Background: Women are vulnerable to depression during their childbearing years, and giving birth to a child precipitates postpartum depression (PPD) in some women. This review focuses on comparing the effectiveness of omega-3 polyunsaturated fatty acid supplementation on depression during pregnancy or PPD after childbirth.
Methods: MEDLINE, PubMed, PsycINFO, and the Cochrane Collaboration Registry of Controlled Trials etc. through July 2017 were searched. Studies of dietary intake and plasma and/or milk levels of omega-3 fatty acids and trials of benefits and effects of omega-3 fatty acids supplements on pregnant or postpartum women with depression were specifically selected.
Results: Omega-3 fatty acid deficiency, due to inadequate intake, fast depletion during pregnancy and lactation, is one of the risk factors of PPD. Associations between neuroinflammation (elevated pro-inflammatory cytokines) and aberrant neurotransmission (low serotonergic transmission activity) and risk of PPD have also been reported by numerous studies. Supplementation with eicosapentaenoic acid (EPA)-rich oil can effectively reduce depression during pregnancy and PPD after childbirth. Long term treatment with docosahexaenoic acid (DHA)-rich oil can be effective in reducing the risk of PPD in healthy women, but not in lactating women. Supplementation of DHA-rich oil to women begun at pregnancy and continued after childbirth exerts no beneficial effect on depression.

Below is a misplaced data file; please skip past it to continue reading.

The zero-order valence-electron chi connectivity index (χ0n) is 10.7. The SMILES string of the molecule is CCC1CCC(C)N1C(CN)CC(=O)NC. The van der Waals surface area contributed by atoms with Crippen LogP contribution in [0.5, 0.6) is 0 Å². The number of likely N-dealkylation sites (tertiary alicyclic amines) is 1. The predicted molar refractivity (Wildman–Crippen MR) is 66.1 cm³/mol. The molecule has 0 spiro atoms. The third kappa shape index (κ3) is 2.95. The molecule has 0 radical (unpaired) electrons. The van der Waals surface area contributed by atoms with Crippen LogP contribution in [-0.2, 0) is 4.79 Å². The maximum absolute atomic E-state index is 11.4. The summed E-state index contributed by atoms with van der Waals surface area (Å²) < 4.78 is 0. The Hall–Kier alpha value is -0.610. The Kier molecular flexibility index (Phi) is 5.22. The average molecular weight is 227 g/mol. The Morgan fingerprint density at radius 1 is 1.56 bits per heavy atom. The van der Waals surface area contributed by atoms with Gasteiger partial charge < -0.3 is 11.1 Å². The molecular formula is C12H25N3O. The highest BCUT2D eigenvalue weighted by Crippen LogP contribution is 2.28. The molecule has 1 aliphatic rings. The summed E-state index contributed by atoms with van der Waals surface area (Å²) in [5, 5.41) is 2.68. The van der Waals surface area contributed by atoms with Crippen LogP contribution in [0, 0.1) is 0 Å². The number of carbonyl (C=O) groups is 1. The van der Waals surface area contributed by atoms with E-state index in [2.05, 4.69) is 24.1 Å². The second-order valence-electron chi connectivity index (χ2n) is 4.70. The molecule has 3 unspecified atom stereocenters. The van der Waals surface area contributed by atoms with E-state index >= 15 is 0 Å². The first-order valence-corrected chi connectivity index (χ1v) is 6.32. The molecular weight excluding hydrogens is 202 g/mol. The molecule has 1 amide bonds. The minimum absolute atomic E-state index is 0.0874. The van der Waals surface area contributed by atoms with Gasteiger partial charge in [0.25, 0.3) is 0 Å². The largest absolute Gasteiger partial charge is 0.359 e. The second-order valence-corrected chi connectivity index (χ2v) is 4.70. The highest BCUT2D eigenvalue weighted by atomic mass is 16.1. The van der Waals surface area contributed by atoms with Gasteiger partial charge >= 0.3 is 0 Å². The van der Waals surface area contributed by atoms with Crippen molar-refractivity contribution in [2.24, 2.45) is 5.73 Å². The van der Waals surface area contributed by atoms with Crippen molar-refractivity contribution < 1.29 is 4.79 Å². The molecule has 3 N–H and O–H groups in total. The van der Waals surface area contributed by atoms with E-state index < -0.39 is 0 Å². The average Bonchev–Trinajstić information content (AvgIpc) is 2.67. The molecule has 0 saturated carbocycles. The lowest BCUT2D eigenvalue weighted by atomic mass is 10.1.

Conclusions: Dietary supplementation with omega-3 fatty acids rich in EPA during pregnancy or postpartum reduces some symptoms associated with depression. DHA supplementation to healthy pregnant women can also reduce the risk of PPD.
Keywords: Caring; Gonadal hormones; Neurotransmission; Nutrition; Omega-3 fatty acids; Postpartum depression.
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